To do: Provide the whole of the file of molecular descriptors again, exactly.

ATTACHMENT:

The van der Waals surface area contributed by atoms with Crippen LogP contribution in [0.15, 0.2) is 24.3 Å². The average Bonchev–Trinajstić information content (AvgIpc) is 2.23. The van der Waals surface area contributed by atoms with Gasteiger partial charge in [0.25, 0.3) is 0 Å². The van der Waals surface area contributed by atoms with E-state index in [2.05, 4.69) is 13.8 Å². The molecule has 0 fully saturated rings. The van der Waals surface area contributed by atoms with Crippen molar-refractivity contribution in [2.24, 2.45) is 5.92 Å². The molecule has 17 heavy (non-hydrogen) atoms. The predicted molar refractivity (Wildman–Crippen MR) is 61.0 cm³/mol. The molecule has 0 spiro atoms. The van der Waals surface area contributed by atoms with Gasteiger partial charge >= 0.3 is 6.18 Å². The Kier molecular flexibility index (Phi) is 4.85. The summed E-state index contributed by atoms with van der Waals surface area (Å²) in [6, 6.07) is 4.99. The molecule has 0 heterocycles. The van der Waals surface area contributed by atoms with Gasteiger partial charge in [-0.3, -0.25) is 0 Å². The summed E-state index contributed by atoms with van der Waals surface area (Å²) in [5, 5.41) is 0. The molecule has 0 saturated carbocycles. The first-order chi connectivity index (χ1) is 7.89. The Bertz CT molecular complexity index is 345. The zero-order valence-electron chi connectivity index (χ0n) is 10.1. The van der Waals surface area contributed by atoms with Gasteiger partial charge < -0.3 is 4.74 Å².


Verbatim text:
The van der Waals surface area contributed by atoms with Crippen LogP contribution in [0.15, 0.2) is 24.3 Å². The average Bonchev–Trinajstić information content (AvgIpc) is 2.23. The van der Waals surface area contributed by atoms with Gasteiger partial charge in [0.25, 0.3) is 0 Å². The van der Waals surface area contributed by atoms with E-state index in [2.05, 4.69) is 13.8 Å². The molecule has 0 fully saturated rings. The van der Waals surface area contributed by atoms with Crippen molar-refractivity contribution in [2.24, 2.45) is 5.92 Å². The molecule has 17 heavy (non-hydrogen) atoms. The predicted molar refractivity (Wildman–Crippen MR) is 61.0 cm³/mol. The molecule has 0 spiro atoms. The van der Waals surface area contributed by atoms with Gasteiger partial charge >= 0.3 is 6.18 Å². The Kier molecular flexibility index (Phi) is 4.85. The summed E-state index contributed by atoms with van der Waals surface area (Å²) in [6, 6.07) is 4.99. The molecule has 0 heterocycles. The van der Waals surface area contributed by atoms with Gasteiger partial charge in [-0.3, -0.25) is 0 Å². The summed E-state index contributed by atoms with van der Waals surface area (Å²) in [5, 5.41) is 0. The molecule has 0 saturated carbocycles. The first-order chi connectivity index (χ1) is 7.89. The Bertz CT molecular complexity index is 345. The zero-order valence-electron chi connectivity index (χ0n) is 10.1. The van der Waals surface area contributed by atoms with Gasteiger partial charge < -0.3 is 4.74 Å².